Pros: Powerful but well controlled bass, Nice selection of tips and accessories, Musical and engaging sound signature
Cons: Fit is finicky, Mild driver flex, May be too bassy for some
First, I’d like to thank the folks at HiSoundAudio for sending me a sample of the Wooduo 2 in ear monitors for review.
HiSoundAudio is a Chinese based headphone and earphone brand I came across on Head-Fi, much like HiFiMan and VSONIC. After reading up on the company and its offerings, I was quite intrigued when I came across the Wooduo 2 IEMs, which were described by some as “true basshead IEMs”. Being the self-professed basshead I am, I was admittedly excited to give these a whirl. Upon receiving them, I couldn’t help but notice the phrase “Unbeatable Sound Quality” in large bold red letters written across the package. An audacious claim, to be sure, so, does it live up to the lofty expectations its packaging creates? Read on to find out.
Accessories: These come with seven pairs of silicone tips including a set of triple flange tips, two sets of biflanges in small and medium and standard round single flange tips. In addition, HisoundAudio includes a branded shirt clip, a bright blue cable winder and a zippered clamshell carry case.
Design and Build Quality: Made of African rosewood with metal nozzles, short rubber strain reliefs, and a bright red flat cable. Normally I’m not a fan of flat cables but these were unobtrusive and more flexible than many others I’ve encountered.
Comfort and Isolation: Being straight barrel IEMs, they are easy to insert but I did find them to be rather finicky when it came to the fit. Without a good fit, these are prone to a bit of driver flex I’ve come to expect from wooden IEMs. Personally, I wasn’t able to get a perfect seal with any of the silicone tips and ended up using a pair of Monster foam SuperTips. With the foam tips, achieving a perfect seal was much easier and isolation was slightly above average for a dynamic IEM and microphonics were mostly negligible.
Burn in: These were burned in for about 100 hours prior to review and I did notice that the bass tightened (very) slightly and some slight sibilance I noticed in the upper mids disappeared.
Let’s get right to it. The Wooduo 2 is capable of some savagely powerful bass. I’m not kidding or exaggerating. This is about the biggest and most bombastic bass I’ve heard next to those cars that sometimes roll by at two in the morning, blasting some song or another with the sub turned up so high the car threatens to shake itself apart with each thunderous bass note.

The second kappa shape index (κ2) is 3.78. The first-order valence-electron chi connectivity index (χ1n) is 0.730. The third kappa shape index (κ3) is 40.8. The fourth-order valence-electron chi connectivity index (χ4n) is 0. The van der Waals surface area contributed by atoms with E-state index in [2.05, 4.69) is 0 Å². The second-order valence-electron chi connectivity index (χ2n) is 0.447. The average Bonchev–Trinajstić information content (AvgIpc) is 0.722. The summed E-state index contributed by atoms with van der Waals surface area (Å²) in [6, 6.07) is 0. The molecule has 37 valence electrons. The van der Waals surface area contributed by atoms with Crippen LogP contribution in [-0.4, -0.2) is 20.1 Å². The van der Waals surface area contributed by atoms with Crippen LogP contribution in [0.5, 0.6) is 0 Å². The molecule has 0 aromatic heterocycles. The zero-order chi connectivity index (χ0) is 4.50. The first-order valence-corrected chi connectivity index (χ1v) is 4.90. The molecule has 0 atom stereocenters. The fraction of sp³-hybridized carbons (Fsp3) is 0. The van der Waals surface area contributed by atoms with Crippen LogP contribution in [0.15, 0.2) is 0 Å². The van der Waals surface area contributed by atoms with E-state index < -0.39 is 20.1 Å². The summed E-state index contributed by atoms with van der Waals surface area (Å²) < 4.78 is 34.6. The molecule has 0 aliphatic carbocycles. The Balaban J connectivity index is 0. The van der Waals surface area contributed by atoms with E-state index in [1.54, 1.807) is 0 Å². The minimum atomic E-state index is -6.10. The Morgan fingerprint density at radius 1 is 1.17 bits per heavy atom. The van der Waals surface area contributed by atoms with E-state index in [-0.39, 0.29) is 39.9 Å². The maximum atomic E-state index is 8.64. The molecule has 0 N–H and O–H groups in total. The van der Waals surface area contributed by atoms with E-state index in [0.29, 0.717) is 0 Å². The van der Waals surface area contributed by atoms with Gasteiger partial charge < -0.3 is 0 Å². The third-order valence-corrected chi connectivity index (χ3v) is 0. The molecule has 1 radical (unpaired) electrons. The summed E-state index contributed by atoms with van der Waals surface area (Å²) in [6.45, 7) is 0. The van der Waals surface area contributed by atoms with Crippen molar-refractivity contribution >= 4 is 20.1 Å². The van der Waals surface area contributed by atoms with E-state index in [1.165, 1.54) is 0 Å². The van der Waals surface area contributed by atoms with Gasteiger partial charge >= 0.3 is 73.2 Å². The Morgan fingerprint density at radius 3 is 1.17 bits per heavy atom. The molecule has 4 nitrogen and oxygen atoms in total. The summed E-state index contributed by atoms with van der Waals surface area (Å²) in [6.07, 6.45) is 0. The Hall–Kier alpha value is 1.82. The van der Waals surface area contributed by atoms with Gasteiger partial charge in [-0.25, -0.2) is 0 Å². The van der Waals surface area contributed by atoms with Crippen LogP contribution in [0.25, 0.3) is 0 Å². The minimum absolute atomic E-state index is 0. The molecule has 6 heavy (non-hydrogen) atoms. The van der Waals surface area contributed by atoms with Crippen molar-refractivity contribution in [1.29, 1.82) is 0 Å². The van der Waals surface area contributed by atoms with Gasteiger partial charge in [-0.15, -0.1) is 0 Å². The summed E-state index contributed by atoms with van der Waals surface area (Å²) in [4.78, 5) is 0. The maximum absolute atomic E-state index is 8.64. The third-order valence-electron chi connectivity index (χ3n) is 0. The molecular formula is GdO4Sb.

This is the kind of bass bassheads dream about. It’s rich, detailed, extends about as low as I can hear and has enough power to knock loose some fillings. Okay, maybe that’s an exaggeration but against the Atrio M5, Miles Davis Tribute, these are the clear winners in terms of sheer quantity of bass, even if they aren’t quite as detailed as those two.
All that bass does come with a cost, however, and much of that cost comes from the midrange. The mids are recessed, though not quite as much as I would’ve expected given the magnitude of the bass. The midrange presentation is expectedly warm and the low end does manage to creep into the lower mids somewhat but not offensively so. Micro detail is still good, on par with the Thinksound MS01 and DUNU Tai-Chi and nearly on the level of the RE-ZERO. Vocals sound a bit off in some cases but not necessarily unpleasantly so. Despite the huge bass, there is a nice amount of clarity and spaciousness present in the midrange and the Wooduo 2 does an impressive job of separating the bass from the rest of the sound signature.
Moving up, the highs of the W2 are surprisingly clear and detailed. They’re not really sparkly or bright but they are delicate and articulate. Treble is slightly emphasized over the mids but not to the point that I’d call these V-shaped, like the Moshi Vortex, for example, presenting a take on the high end that’s both well extended and decently linear in nature.
What we end up with is a presentation that’s slightly on the dark side of the spectrum and definitely warm in tone but not excessively so. These aren’t the most transparent sounding IEMs but they’re obviously not intended to be either. Linearity was clearly not the target of the Wooduo 2 and the result is a sound signature that’s clearly bass biased but mostly even handed. It doesn’t present detail on the level of my best IEMs but its sound signature is, at least for me, incredibly fun and addictive.
For the MSRP of $129, the HiSoundAudio Wooduo 2 is a great deal for bassheads who want the absolute biggest bass for the money and others who appreciate a warm and musical sound that sacrifices pure accuracy for an intentionally colored and enjoyable sound signature. Is its sound quality as “unbeatable” as the packaging prominently advertises? No. That’s not to say it isn’t good or even great, but I’ve heard better. Around the MSRP, there are some darn good IEMs, like the RE-400 that are better all-rounders but the Wooduo 2 is likely the more consumer friendly product with its bass driven sound signature, warm sound and clean presentation.
This review was re-posted from my site Musical Musings